Initial studies involving mice focused on the animals' lungs and did not assess whether the virus had invaded the brain. The research team found that virus levels in the lungs of infected mice peaked three days after infection, then began to decline. However, very high levels of infectious virus were found in the brains of all the affected mice on the fifth and sixth days, which is when symptoms of severe disease became obvious, including difficulty in breathing, disorientation and weakness.
The study found virus levels in the brain were about 1,000 times higher than in other parts of the body.
The findings could help explain why some COVID-19 patients seem to be on the road to recovery, only to rapidly relapse and die. The research suggest the severity of illness and the types of symptoms that different people experience could depend not only on how much virus a person was exposed to, but how it entered their body.
The nasal passages provide a more direct path to the brain than the mouth. And while the lungs humans are designed to fend off infections, the brain is poorly equipped to do so. Once viral infections reach the brain, they trigger an inflammatory response that can persist indefinitely, causing ongoing damage.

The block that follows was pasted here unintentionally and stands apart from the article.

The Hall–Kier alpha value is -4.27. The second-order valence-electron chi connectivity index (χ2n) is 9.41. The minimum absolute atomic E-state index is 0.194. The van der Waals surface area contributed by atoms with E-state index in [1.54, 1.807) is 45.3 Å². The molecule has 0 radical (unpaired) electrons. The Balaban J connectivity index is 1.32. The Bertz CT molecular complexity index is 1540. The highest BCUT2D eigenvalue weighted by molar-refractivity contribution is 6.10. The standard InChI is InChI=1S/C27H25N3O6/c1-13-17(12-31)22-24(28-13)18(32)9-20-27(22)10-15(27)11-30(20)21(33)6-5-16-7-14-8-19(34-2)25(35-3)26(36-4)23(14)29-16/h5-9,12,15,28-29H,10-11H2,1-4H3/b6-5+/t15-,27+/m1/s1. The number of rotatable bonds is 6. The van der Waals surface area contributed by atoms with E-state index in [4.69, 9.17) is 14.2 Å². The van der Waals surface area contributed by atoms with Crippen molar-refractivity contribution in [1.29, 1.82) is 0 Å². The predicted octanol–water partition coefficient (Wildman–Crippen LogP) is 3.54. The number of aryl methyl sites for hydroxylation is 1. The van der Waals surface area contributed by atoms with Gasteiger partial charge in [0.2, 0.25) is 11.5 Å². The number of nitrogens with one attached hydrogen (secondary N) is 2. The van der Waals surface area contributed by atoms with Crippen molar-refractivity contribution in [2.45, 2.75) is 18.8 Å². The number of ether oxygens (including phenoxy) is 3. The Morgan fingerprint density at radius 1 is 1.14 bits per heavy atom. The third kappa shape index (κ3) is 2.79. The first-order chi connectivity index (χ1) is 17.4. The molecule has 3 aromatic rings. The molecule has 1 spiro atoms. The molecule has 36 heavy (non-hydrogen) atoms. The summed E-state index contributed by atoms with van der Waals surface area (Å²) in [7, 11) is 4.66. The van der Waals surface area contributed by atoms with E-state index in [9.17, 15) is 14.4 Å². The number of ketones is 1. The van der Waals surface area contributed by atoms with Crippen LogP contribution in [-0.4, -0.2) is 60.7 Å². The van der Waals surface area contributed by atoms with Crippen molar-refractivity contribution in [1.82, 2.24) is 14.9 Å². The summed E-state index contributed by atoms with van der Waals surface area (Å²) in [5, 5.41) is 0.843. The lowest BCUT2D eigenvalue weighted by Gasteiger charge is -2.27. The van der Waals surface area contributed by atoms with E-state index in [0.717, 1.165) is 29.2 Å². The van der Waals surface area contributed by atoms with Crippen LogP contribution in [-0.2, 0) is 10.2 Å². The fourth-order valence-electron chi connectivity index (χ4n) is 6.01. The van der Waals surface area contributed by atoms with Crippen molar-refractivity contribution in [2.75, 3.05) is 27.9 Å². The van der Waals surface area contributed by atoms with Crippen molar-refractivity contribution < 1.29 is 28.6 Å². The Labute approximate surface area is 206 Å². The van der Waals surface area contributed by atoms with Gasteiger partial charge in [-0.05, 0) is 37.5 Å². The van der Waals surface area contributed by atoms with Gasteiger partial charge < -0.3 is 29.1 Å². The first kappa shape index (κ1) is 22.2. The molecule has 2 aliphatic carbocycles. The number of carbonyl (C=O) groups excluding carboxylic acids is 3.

"The brain is one of the regions where virus likes to hide, because it cannot mount the kind of immune response that can clear viruses from other parts of the body. That's why we're seeing severe disease and all these multiple symptoms like heart disease, stroke and all these long-haulers with loss of smell, loss of taste, fatigue, brain fog. All of this has to do with the brain rather than with the lungs.”
Kumar said that COVID-19 survivors whose infections reached their brain are also at increased risk of future health problems, including auto-immune diseases, Parkinson's, multiple sclerosis and general cognitive decline. I find this last statement especially scary as one still suffering at 12 months with cognitive dysfunction.